October 22, 2020
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Gambler’s Fallacy or Monte Carlo Fallacy Explained

  • by Thomas Petitt
  • 3 Years ago
  • Comments Off

Gambler’s fallacy is a behaviour we see in the casino and online casino world, a lot. 

Also known as ‘Monte Carlo fallacy’, it is a belief that if something is occurring repeatedly and frequently, a similar occurrence may or may not happen in the future.

It is a logical belief that when an outcome gets repeated often, at some point, the same outcome will become less frequent and, therefore, it is easier to predict the result of something. 

A good example of this is in football, where people believe that if a team has frequently been winning, it will soon start losing. 

Gambler’s Fallacy Or Monte Carlo Fallacy

Generally, gamblers fail to understand that the outcome of each occurrence is independent. 

This means that the result of a game rarely depends on past results. 

In business, too, investors tend to fall prey to the gambler’s fallacy. Investors tend to make huge losses out of inaccurate predictions in stock market performances. 

People will buy more shares in a particular company, thinking that the gains from their investments will increase. Investors can make wrong judgments based on the past performance of the company.

The origin of this fallacy, known as the ‘Monte Carlo fallacy,’ can be traced back to an incident that took place on 18th August 1913. 

This happened at the Casino de Monte-Carlo in the summer of 1913 during the spinning of a roulette wheel. The black colour appeared 29 times repeatedly when the wheel was spun. This led to the greatest gambler’s fallacy of all time. 

Speculators continued to make huge losses because they relied on this occurrence not happening again. On seeing the colour black ten times, they continued to play, thinking that the colour red will appear next.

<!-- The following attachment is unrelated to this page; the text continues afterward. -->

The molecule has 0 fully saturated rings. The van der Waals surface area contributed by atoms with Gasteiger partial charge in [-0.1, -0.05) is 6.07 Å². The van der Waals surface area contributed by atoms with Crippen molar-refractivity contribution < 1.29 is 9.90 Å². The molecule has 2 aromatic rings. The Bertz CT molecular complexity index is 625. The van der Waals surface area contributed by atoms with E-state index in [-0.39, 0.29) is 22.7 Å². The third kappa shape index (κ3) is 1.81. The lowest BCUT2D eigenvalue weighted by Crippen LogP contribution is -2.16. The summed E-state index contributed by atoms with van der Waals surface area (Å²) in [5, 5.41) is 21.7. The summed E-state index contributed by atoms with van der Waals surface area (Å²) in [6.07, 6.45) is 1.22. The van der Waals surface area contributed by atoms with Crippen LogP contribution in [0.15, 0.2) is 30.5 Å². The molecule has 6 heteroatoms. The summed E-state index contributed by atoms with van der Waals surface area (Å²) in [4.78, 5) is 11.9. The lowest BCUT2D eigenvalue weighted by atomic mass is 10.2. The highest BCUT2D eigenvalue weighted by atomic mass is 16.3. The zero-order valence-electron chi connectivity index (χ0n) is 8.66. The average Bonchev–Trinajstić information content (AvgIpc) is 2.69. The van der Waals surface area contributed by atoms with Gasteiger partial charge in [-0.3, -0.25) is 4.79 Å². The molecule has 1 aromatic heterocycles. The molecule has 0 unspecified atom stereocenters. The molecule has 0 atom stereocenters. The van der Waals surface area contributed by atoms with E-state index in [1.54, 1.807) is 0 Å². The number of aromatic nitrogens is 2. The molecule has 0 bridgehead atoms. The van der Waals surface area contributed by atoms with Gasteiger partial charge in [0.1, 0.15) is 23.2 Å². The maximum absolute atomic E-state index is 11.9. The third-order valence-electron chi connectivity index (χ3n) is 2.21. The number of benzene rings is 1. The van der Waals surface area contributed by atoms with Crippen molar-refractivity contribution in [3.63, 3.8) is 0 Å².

Gamblers went on placing bets thinking that the colour red will appear on the top, but no such luck! The colour black appeared on the wheel, twenty-nine times in a row. 

Many ended up placing wrong bets due to this fallacy. Even today, a number of people continue to make losses owing to such uninformed reasoning.

Although it might sound obvious, it still needs to be stated that the wheel cannot memorize its outcomes. Therefore, the chances of getting the colour black or red on top of the wheel occur independently. 

The results are also not based on the number of times a particular colour has appeared on the Roulette wheel in the previous spinning. 

Gamblers fail because they believe that the outcomes will be based on past results. Such misguided logic has taken deep roots at casinos, and this perhaps might continue in the future.

How To Avoid The Gambler’s Fallacy

 It’s good to forsake emotion and superstition and, instead, rely on cold logic.

For instance, a gambler may wrongly conclude that since the coin has landed on the head five times continuously, it will land on the tail in the next game. 

It is, therefore, important to bet without using information from past results. For instance, the dice cannot recall previous games’ outcomes, and consequently, they cannot affect the results of the next round.


Gamblers are prone to making wrong assumptions as emotions come into play.

But it’s important to be dispassionate while placing a bet. In this way, the gambler’s fallacy can be avoided. And the bettor can improve his odds of winning.

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